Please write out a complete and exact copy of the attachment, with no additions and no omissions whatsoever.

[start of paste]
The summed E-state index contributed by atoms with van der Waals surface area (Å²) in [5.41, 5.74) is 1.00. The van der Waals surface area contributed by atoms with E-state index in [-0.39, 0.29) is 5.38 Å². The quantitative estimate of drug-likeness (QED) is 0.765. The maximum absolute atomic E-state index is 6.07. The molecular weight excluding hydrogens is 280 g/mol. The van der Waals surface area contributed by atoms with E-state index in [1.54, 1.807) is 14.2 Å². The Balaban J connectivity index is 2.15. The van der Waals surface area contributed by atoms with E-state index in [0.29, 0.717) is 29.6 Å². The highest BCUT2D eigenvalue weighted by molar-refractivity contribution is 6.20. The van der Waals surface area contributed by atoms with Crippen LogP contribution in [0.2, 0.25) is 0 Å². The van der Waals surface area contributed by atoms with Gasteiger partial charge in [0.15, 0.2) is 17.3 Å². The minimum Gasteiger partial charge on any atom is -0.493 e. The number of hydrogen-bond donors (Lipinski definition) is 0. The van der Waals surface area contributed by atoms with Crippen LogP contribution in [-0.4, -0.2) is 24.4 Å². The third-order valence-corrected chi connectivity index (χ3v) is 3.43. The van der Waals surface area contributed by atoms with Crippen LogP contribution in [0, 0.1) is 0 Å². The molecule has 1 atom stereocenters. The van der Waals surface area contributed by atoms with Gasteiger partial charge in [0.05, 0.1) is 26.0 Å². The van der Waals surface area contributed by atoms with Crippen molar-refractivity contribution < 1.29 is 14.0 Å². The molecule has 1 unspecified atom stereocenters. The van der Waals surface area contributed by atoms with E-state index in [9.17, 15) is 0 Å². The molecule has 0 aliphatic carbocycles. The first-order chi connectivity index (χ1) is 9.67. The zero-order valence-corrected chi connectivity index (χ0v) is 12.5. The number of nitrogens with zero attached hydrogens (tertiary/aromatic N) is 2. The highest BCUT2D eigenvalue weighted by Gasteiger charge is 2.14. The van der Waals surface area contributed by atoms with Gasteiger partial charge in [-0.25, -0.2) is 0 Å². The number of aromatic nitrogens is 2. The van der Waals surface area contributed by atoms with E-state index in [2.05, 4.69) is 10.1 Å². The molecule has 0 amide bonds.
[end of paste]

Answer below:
The summed E-state index contributed by atoms with van der Waals surface area (Å²) in [5.41, 5.74) is 1.00. The van der Waals surface area contributed by atoms with E-state index in [-0.39, 0.29) is 5.38 Å². The quantitative estimate of drug-likeness (QED) is 0.765. The maximum absolute atomic E-state index is 6.07. The molecular weight excluding hydrogens is 280 g/mol. The van der Waals surface area contributed by atoms with E-state index in [1.54, 1.807) is 14.2 Å². The Balaban J connectivity index is 2.15. The van der Waals surface area contributed by atoms with E-state index in [0.29, 0.717) is 29.6 Å². The highest BCUT2D eigenvalue weighted by molar-refractivity contribution is 6.20. The van der Waals surface area contributed by atoms with Crippen LogP contribution in [0.2, 0.25) is 0 Å². The van der Waals surface area contributed by atoms with Gasteiger partial charge in [0.15, 0.2) is 17.3 Å². The minimum Gasteiger partial charge on any atom is -0.493 e. The number of hydrogen-bond donors (Lipinski definition) is 0. The van der Waals surface area contributed by atoms with Crippen LogP contribution in [-0.4, -0.2) is 24.4 Å². The third-order valence-corrected chi connectivity index (χ3v) is 3.43. The van der Waals surface area contributed by atoms with Crippen LogP contribution in [0, 0.1) is 0 Å². The molecule has 1 atom stereocenters. The van der Waals surface area contributed by atoms with Gasteiger partial charge in [0.05, 0.1) is 26.0 Å². The van der Waals surface area contributed by atoms with Crippen molar-refractivity contribution < 1.29 is 14.0 Å². The molecule has 1 unspecified atom stereocenters. The van der Waals surface area contributed by atoms with E-state index in [9.17, 15) is 0 Å². The molecule has 0 aliphatic carbocycles. The first-order chi connectivity index (χ1) is 9.67. The zero-order valence-corrected chi connectivity index (χ0v) is 12.5. The number of nitrogens with zero attached hydrogens (tertiary/aromatic N) is 2. The highest BCUT2D eigenvalue weighted by Gasteiger charge is 2.14. The van der Waals surface area contributed by atoms with Gasteiger partial charge in [-0.25, -0.2) is 0 Å². The number of aromatic nitrogens is 2. The van der Waals surface area contributed by atoms with E-state index in [2.05, 4.69) is 10.1 Å². The molecule has 0 amide bonds.